DALLAS -- The Habs will be looking to bounce back from a tough night in Dallas when they land in Nashville.
Facing the NHL’s hottest offensive team, the Canadiens knew they would have their work cut out for them against the Stars on Saturday night. Heading into the game, the Stars were averaging 3.34 goals-per-game, and had three players sitting among the league’s Top 20 point getters – including two in the Top 3. Their power play was clicking at a 21.6 percent clip whereas the Habs were looking to snap a seven-game scoreless streak with the man advantage, having gone 0-for-21 in that span.
Unfortunately, the first game of the Canadiens’ current eight-game road swing didn’t bring the kind of momentum the Habs had hoped for.
“Eight penalties against a team like that. It’s embarrassing,” underlined captain Max Pacioretty, whose team allowed three power play goals against in the 6-2 loss in Dallas. “I look at the game as a whole and after they went up 1-0 and maybe 2-0, it was like we didn’t have the confidence to get out of it. That’s what it felt like. I don’t know why.
“We started the year with nine wins in a row,” continued Pacioretty, who dished out a team-leading five hits on the night. “I don’t know why we don’t have confidence. I don’t know why we forgot how to play the game, but we have to find answers really quick. Before, we said we were playing well and we just weren’t getting lucky. I don’t think that’s the case anymore.”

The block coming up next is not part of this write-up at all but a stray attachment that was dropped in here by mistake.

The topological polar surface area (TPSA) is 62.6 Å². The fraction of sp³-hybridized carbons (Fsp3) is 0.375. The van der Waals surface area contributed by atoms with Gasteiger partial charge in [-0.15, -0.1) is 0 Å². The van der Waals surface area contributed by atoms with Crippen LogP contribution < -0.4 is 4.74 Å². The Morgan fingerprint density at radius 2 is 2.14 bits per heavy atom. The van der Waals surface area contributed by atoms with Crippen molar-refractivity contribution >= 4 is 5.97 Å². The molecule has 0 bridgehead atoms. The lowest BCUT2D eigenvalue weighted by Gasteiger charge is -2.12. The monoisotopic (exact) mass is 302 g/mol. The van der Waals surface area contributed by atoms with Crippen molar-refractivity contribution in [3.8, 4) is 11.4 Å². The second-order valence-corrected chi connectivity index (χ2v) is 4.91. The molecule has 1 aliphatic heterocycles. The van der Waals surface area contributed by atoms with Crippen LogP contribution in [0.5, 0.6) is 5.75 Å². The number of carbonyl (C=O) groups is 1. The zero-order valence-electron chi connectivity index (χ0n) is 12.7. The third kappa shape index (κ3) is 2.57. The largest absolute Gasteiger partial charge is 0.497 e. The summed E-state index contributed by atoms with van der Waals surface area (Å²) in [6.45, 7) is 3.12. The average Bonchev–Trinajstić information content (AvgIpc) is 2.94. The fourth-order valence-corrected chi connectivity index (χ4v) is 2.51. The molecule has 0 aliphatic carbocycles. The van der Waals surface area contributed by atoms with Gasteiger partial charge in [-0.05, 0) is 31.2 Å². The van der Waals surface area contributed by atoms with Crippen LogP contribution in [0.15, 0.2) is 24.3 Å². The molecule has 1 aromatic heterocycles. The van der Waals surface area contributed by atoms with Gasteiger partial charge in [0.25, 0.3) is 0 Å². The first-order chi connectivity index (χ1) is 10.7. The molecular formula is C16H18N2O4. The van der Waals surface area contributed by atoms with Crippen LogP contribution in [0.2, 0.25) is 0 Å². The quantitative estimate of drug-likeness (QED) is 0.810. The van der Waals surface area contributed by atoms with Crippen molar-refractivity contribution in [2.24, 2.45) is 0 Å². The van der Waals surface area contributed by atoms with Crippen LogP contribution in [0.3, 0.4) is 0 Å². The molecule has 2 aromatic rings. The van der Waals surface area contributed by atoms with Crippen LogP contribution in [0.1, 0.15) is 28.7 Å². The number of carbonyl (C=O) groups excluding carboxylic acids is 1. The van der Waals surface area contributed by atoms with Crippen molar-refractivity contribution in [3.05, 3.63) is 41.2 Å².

Despite seeing Daniel Carr pull a great move to beat Antti Niemi with the man advantage and Paul Byron slip his third shorthanded marker of the season through Niemi’s five-hole in the third period, the Habs weren’t able to generate enough offense to combat the Stars’ firepower. Suffering a third-straight loss after allowing more than five goals for just the second time this season, the Canadiens have combined to score just three goals in their last three games – a far cry from the sniping that saw them rack up 35 goals en route to a 9-0-0 start to the campaign.
While they’ll need a collective effort to turn the tables on Monday in Nashville, the team’s leaders know the shift begins with them.
“I have to focus on my game. Every player has to be better,” confirmed Tomas Plekanec, who sits atop the Canadiens’ scoring leaderboard with 27 points in 34 games. “When you’re not playing with confidence, you’re not on the puck first, you’re not making plays, and you’re not doing the right things. It’s easy to play when everything is going right. When it gets harder, you have to go back to basics and focus on little details. You have to make those little, basic plays that get you out of it. We have to turn it around as a group. We’ve done it before. I’ve done it so many times before. It’s hard, it’s not fun, but we have to turn it around.
“When you lose, you’re frustrated. It doesn’t matter if it’s by one or 10,” he added. “We just have to find a way as a group to grind out the first one and then get back to playing the way we were before.”
Shauna Denis is a writer for canadiens.com
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